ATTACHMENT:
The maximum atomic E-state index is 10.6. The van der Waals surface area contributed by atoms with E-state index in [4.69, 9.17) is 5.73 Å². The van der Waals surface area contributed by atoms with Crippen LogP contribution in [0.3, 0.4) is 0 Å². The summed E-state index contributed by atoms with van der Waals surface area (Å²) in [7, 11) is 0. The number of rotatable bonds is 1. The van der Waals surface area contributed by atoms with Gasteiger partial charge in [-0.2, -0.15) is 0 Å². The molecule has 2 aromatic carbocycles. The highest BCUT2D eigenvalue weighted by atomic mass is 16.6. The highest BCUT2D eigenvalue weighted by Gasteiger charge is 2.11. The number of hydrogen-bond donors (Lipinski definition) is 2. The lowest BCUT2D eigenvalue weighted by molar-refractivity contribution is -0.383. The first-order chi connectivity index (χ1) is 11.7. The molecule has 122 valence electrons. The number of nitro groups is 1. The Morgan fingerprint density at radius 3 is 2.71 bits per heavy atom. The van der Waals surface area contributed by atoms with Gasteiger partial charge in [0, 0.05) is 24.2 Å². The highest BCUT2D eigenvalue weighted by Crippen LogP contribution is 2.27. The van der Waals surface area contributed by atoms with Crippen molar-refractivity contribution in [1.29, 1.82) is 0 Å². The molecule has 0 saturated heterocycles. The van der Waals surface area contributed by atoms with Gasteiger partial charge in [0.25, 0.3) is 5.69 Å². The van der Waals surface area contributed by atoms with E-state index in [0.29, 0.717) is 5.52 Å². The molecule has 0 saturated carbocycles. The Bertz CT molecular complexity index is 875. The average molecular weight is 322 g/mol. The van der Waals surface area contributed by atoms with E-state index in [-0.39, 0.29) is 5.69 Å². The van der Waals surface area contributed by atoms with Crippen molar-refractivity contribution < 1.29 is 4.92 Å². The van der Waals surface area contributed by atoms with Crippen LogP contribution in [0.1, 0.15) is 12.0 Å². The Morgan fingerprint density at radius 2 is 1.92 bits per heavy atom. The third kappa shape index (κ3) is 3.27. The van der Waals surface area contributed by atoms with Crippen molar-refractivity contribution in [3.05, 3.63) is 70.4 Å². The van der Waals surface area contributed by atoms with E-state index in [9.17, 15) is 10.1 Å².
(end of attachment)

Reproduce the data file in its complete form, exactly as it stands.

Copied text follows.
The maximum atomic E-state index is 10.6. The van der Waals surface area contributed by atoms with E-state index in [4.69, 9.17) is 5.73 Å². The van der Waals surface area contributed by atoms with Crippen LogP contribution in [0.3, 0.4) is 0 Å². The summed E-state index contributed by atoms with van der Waals surface area (Å²) in [7, 11) is 0. The number of rotatable bonds is 1. The van der Waals surface area contributed by atoms with Gasteiger partial charge in [-0.2, -0.15) is 0 Å². The molecule has 2 aromatic carbocycles. The highest BCUT2D eigenvalue weighted by atomic mass is 16.6. The highest BCUT2D eigenvalue weighted by Gasteiger charge is 2.11. The number of hydrogen-bond donors (Lipinski definition) is 2. The lowest BCUT2D eigenvalue weighted by molar-refractivity contribution is -0.383. The first-order chi connectivity index (χ1) is 11.7. The molecule has 122 valence electrons. The number of nitro groups is 1. The Morgan fingerprint density at radius 3 is 2.71 bits per heavy atom. The van der Waals surface area contributed by atoms with Gasteiger partial charge in [0, 0.05) is 24.2 Å². The highest BCUT2D eigenvalue weighted by Crippen LogP contribution is 2.27. The van der Waals surface area contributed by atoms with Crippen molar-refractivity contribution in [1.29, 1.82) is 0 Å². The molecule has 0 saturated heterocycles. The van der Waals surface area contributed by atoms with Gasteiger partial charge in [0.25, 0.3) is 5.69 Å². The van der Waals surface area contributed by atoms with E-state index in [0.29, 0.717) is 5.52 Å². The molecule has 0 saturated carbocycles. The Bertz CT molecular complexity index is 875. The average molecular weight is 322 g/mol. The van der Waals surface area contributed by atoms with E-state index in [-0.39, 0.29) is 5.69 Å². The van der Waals surface area contributed by atoms with Crippen molar-refractivity contribution < 1.29 is 4.92 Å². The van der Waals surface area contributed by atoms with Crippen LogP contribution in [0.1, 0.15) is 12.0 Å². The Morgan fingerprint density at radius 2 is 1.92 bits per heavy atom. The third kappa shape index (κ3) is 3.27. The van der Waals surface area contributed by atoms with Crippen molar-refractivity contribution in [3.05, 3.63) is 70.4 Å². The van der Waals surface area contributed by atoms with E-state index in [9.17, 15) is 10.1 Å².